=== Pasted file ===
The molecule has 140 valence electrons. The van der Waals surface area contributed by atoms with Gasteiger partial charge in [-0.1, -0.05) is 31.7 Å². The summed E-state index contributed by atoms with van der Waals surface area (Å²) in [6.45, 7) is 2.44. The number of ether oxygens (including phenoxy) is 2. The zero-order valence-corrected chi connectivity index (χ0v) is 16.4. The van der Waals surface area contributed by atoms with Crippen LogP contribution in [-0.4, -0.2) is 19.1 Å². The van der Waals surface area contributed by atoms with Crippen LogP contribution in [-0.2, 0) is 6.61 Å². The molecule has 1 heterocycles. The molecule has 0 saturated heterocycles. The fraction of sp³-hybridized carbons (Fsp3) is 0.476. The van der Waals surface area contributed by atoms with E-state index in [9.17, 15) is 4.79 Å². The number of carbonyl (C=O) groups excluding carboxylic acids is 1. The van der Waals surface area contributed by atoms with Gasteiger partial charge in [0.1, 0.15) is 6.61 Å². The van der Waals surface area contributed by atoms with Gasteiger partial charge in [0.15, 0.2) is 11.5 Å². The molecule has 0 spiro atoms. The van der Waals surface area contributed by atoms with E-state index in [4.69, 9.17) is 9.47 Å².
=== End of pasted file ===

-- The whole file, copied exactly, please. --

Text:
The molecule has 140 valence electrons. The van der Waals surface area contributed by atoms with Gasteiger partial charge in [-0.1, -0.05) is 31.7 Å². The summed E-state index contributed by atoms with van der Waals surface area (Å²) in [6.45, 7) is 2.44. The number of ether oxygens (including phenoxy) is 2. The zero-order valence-corrected chi connectivity index (χ0v) is 16.4. The van der Waals surface area contributed by atoms with Crippen LogP contribution in [-0.4, -0.2) is 19.1 Å². The van der Waals surface area contributed by atoms with Crippen LogP contribution in [-0.2, 0) is 6.61 Å². The molecule has 1 heterocycles. The molecule has 0 saturated heterocycles. The fraction of sp³-hybridized carbons (Fsp3) is 0.476. The van der Waals surface area contributed by atoms with E-state index in [9.17, 15) is 4.79 Å². The number of carbonyl (C=O) groups excluding carboxylic acids is 1. The van der Waals surface area contributed by atoms with Gasteiger partial charge in [0.1, 0.15) is 6.61 Å². The van der Waals surface area contributed by atoms with Gasteiger partial charge in [0.15, 0.2) is 11.5 Å². The molecule has 0 spiro atoms. The van der Waals surface area contributed by atoms with E-state index in [4.69, 9.17) is 9.47 Å².